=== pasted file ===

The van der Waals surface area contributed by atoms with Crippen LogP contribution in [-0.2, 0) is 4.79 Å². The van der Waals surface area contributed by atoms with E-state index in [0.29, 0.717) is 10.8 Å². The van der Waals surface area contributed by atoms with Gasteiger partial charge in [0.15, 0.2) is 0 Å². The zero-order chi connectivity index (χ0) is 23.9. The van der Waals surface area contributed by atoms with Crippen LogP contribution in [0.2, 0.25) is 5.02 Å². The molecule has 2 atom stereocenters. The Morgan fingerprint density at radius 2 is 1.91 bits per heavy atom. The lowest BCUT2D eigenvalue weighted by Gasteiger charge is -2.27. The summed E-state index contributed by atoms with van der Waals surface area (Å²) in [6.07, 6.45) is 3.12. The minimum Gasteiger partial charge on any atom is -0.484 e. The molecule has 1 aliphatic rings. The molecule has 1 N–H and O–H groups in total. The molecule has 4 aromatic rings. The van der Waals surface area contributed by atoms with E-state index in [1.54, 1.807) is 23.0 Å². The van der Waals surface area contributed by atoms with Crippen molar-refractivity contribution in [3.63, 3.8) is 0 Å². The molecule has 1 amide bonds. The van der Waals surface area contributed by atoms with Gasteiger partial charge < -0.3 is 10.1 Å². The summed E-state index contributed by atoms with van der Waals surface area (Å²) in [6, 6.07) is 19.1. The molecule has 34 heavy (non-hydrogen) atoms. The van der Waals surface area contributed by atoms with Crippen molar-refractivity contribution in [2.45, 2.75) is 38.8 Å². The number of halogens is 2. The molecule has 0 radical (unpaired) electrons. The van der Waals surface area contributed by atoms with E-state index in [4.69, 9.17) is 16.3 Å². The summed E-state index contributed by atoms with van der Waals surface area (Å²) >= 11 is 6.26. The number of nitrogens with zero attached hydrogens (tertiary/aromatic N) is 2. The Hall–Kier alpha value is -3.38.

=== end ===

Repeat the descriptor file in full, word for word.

The van der Waals surface area contributed by atoms with Crippen LogP contribution in [-0.2, 0) is 4.79 Å². The van der Waals surface area contributed by atoms with E-state index in [0.29, 0.717) is 10.8 Å². The van der Waals surface area contributed by atoms with Gasteiger partial charge in [0.15, 0.2) is 0 Å². The zero-order chi connectivity index (χ0) is 23.9. The van der Waals surface area contributed by atoms with Crippen LogP contribution in [0.2, 0.25) is 5.02 Å². The molecule has 2 atom stereocenters. The Morgan fingerprint density at radius 2 is 1.91 bits per heavy atom. The lowest BCUT2D eigenvalue weighted by Gasteiger charge is -2.27. The summed E-state index contributed by atoms with van der Waals surface area (Å²) in [6.07, 6.45) is 3.12. The minimum Gasteiger partial charge on any atom is -0.484 e. The molecule has 1 aliphatic rings. The molecule has 1 N–H and O–H groups in total. The molecule has 4 aromatic rings. The van der Waals surface area contributed by atoms with E-state index in [1.54, 1.807) is 23.0 Å². The van der Waals surface area contributed by atoms with Crippen molar-refractivity contribution in [3.63, 3.8) is 0 Å². The molecule has 1 amide bonds. The van der Waals surface area contributed by atoms with Gasteiger partial charge < -0.3 is 10.1 Å². The summed E-state index contributed by atoms with van der Waals surface area (Å²) in [6, 6.07) is 19.1. The molecule has 34 heavy (non-hydrogen) atoms. The van der Waals surface area contributed by atoms with Crippen molar-refractivity contribution in [2.45, 2.75) is 38.8 Å². The number of halogens is 2. The molecule has 0 radical (unpaired) electrons. The van der Waals surface area contributed by atoms with E-state index in [4.69, 9.17) is 16.3 Å². The summed E-state index contributed by atoms with van der Waals surface area (Å²) >= 11 is 6.26. The number of nitrogens with zero attached hydrogens (tertiary/aromatic N) is 2. The Hall–Kier alpha value is -3.38.